(Click here for a video of John reading this Catch.)
by John Shirk
Our guest writer for the next 3 Catches will be our Director of Discipleship, John Shirk. John lives with his wife Amy and their 4 daughters in Chicago, Illinois. They minister to the postmodern artistic subculture and to victims of trauma and abuse. The tools of their ministry include chocolate chip cookies, vegan chili, and poetry. John is the author of A Sacrificial Poet.
It’s been said that a life of faith doesn’t pay very well but the retirement plan is to die for! Lazarus lived a life of faith and was enjoying his retirement. His sisters weren’t. They were left behind, grieving his death. But Lazarus had left this broken, sinful world to enjoy his eternal reward. Or so he thought.
Then Jesus spoke, “Lazarus come forth!” calling him out of retirement. Most believers look forward to leaving this fallen world to see Jesus face to face. But not Lazarus. He was called back to a fallen world to see Jesus face to face.
The result was a party. Mary and Martha and the rest of the mourners began to rejoice. It was a miracle. Their dead brother had come alive.
Do you ever wonder how Lazarus felt?
You mean I have to go back there? Back to a body with aches and pains? Back to an alarm clock rousing me for another day at the office? What do you mean I still have work to do? I was ready to rest in peace and enjoy the rewards of a life of faith.
Somehow I doubt it. If heaven is living in the presence of Jesus, then Lazarus left the afterlife for heaven on earth. I suspect he celebrated the opportunity to join Jesus in His work. That is exactly where we find him in John 12. Hanging out with Jesus, a living testimony that Jesus was the Messiah, drawing people to believe. It got so bad that Jesus’ enemies plotted to kill him along with Jesus.
Somehow I doubt Lazarus was worried. He had already died once. He knew that with Jesus, death was not a terminal condition.
I’m wondering how many of us are Lazarus. After a long life of faith we find ourselves comfortably retired. We may not be dead, but we may as well be. We are ready to live out our golden years in comfort and then die and see Jesus face to face.
But what if Jesus is calling us out of retirement like Lazarus. “Come forth!” What if he wants us to come alive and join Him as He works in a broken, sinful world? What if He wants us to hang out with Him as He draws others to believe in Him?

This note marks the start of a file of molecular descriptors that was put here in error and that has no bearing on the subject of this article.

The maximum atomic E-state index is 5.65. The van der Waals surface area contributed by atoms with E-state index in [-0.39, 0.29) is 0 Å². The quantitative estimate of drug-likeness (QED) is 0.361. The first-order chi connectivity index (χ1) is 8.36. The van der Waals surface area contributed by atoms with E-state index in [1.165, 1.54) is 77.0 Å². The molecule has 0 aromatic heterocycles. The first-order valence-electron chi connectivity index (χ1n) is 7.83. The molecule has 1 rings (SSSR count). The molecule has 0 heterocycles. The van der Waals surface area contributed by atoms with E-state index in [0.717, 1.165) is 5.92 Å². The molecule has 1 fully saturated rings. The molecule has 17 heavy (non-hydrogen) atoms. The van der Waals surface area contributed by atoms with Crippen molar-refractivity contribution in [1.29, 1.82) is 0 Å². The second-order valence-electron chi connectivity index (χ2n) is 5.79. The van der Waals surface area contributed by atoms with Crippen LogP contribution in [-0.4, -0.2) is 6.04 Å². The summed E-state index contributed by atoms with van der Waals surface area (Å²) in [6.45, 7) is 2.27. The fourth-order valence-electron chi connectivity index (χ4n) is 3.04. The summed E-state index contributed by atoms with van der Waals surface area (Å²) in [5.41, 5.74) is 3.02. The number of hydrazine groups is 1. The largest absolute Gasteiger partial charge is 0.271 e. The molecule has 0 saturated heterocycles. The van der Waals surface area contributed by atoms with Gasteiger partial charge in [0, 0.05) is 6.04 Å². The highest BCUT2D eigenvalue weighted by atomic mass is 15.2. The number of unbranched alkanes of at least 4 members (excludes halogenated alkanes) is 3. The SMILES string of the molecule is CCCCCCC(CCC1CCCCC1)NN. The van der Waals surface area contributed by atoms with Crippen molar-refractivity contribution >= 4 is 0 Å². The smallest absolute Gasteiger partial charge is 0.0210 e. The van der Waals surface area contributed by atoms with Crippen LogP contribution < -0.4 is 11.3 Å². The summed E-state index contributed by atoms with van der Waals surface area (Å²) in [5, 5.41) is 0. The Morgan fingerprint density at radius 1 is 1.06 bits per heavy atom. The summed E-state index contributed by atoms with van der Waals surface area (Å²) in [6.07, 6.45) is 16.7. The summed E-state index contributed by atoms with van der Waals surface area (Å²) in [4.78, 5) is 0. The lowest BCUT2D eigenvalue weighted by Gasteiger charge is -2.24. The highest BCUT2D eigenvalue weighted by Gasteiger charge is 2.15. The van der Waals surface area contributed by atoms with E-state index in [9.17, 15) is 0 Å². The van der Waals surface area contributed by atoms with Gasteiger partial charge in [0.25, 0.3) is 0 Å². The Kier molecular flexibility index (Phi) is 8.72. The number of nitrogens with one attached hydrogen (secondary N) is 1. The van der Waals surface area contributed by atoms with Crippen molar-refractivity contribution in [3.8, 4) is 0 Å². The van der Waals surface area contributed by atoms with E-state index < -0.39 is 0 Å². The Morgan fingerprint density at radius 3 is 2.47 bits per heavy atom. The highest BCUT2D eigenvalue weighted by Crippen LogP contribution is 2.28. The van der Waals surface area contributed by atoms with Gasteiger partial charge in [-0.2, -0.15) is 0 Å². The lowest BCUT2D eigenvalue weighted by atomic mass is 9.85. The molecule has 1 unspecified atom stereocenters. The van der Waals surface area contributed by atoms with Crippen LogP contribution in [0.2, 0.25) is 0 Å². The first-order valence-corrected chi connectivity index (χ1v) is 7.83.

It has been said that some Christians are so heavenly minded that they are of no earthly good. They need to get their head out of the clouds and join Jesus in His mission on earth. Lazarus did that. Jesus called him forth and he came alive.
May we too come alive!
I enjoyed reading your CATCH today. It gives me confirmation of the definition of
being retired. That word needs a new perspective for disciples. I have never given it much thought how Lazarus must have experienced this event as well. Thank you!
How thought-provoking. As someone who is contemplating when to retire, this Catch is so timely for me. I’ve not bought into the phrase “Look at retirement as a new beginning”, because my identity is so intricately wrapped up into my occupation. However, that phrase has a whole different meaning when I see retirement through the Lazarus lens. Thanks so much for this insight! I needed to hear this today.
I must admit now I see retirement in a new and great way. Thanks again for bringing this message. It is so much a new beginning and hopefully millions will be enriched by this.
I will try again.
Thank you for making me think. First this story is usually about something else, like Jesus wept, or the Martha and Mary tiff. Lazarus as you point out is the forgotten man as to how he felt and how he thought. Being brought back from the dead is not always desirable for some people. It looks like no one asked Lazarus.
Retirement today is seen as what is owed to us because we worked so hard. God looks at our heart condition not at how great we think we are but how much more we need to surrender to His will. In fact no where in scripture do I read about retirement. Moses began leading Israel at 80, so did Caleb, Grandma Moses at 70?
I believe my work is not yet done. God still wants me to teach the gospel to kids and I am 77. Six years ago I quit the landscape maintenance business, arthritis was the main contributor. Grieved for about two years, because the profession was so ingrained in my identity. Man was I crabby. Am also teaching kids about how to be God fearing leaders in a mentoring program developed by our church. I am having fun despite all my physical ailments.
Read Jeremiah 13:1-12. A fitting title would be God’s Dirty Underwear. Then let the creativity of your imagination go to work, just like that of Mr. John Shirk God was very creative in getting people to repent. Let that motivate your study of scripture in that vein.